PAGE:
x Abu Dhabi, UAESunday 21 January 2018

Piracy net could also catch the innocent

Tough new regulations being considered to tackle internet piracy threaten to do more harm than good, preventing all kinds of legitimate online activity.

Action against internet copying could be far more destructive than its supporters intend. Stefen Chow / Bloomberg
Action against internet copying could be far more destructive than its supporters intend. Stefen Chow / Bloomberg

Tough new regulations being considered to tackle internet piracy threaten to do more harm than good, preventing all kinds of legitimate online activity, Tony Glover writes

Regions such as the US and Europe are putting through legislation aimed at protecting copyrighted content.

But the planned new laws could have a devastating effect across the world, hitting regions such as the Middle East by drastically reducing the breadth of entertainment offered on the internet.

With Hollywood alone losing about US$6 billion (Dh22.03bn) as a result of piracy, stamping out illicit file-sharing is now seen as essential in protecting the global entertainment industry. Despite the scale and seriousness of the problem, however, there are growing doubts that a tough regulatory environment will have any appreciable impact on the pirates and a belief that it could cause more harm than good.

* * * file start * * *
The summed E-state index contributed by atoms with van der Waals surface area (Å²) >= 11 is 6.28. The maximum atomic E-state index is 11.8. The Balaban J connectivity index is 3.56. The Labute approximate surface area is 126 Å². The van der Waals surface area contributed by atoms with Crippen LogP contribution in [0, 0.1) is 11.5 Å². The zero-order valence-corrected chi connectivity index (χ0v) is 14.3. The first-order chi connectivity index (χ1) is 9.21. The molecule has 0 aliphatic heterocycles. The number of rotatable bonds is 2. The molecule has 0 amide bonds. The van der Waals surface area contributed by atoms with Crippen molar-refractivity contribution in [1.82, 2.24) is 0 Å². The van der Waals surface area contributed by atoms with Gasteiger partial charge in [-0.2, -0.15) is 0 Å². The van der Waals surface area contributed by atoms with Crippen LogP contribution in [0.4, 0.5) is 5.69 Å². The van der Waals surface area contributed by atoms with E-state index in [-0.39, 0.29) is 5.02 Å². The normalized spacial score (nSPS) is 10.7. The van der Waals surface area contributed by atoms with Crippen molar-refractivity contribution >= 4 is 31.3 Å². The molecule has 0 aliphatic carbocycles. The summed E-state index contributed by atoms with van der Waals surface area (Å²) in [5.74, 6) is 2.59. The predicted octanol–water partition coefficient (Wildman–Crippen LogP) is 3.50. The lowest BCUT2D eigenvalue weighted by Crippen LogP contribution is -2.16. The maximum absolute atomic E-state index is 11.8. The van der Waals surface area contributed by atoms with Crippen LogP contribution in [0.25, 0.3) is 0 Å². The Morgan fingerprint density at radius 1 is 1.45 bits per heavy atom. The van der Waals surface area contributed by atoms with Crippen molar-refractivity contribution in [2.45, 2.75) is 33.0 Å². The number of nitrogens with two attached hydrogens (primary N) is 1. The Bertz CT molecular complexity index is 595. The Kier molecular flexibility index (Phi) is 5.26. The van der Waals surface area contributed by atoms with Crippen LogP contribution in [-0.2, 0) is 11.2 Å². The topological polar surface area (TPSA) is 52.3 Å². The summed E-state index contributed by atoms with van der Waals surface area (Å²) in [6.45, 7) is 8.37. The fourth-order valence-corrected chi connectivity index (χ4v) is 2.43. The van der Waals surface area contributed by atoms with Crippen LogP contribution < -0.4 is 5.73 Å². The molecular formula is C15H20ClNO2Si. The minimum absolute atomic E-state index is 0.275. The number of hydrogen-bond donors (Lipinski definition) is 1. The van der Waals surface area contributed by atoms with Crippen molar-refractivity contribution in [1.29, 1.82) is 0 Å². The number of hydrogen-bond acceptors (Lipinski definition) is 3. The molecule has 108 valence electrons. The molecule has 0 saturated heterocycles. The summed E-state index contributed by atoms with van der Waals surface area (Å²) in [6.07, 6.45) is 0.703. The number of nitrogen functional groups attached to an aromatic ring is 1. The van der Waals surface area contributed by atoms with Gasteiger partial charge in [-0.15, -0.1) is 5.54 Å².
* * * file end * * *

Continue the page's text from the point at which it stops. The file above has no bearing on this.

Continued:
In the US, a bill put before the senate has been drafted to deal with the growing problem of internet piracy. It would give the US government "dramatic new copyright enforcement powers, in particular the ability to make entire websites disappear from the internet if infringement, or even links to infringement, are deemed to be 'central' to the purpose of the site".

"The internet serves as the glue of international commerce in today's global economy," says the US senator Orrin Hatch, the bill's sponsor.

"But it's also been turned into a tool for online thieves to sell counterfeit and pirated goods, making hundreds of millions of dollars off of stolen American intellectual property."

But the bill is being blocked by a single senator who is convinced harsh regulations and penalties are not the answer to the global problem of piracy.

"Deploying this statute to combat online copyright infringement seems almost like using a bunker-busting cluster bomb when what you need is a precision-guided missile," says Ron Wyden, the senator trying to block the bill.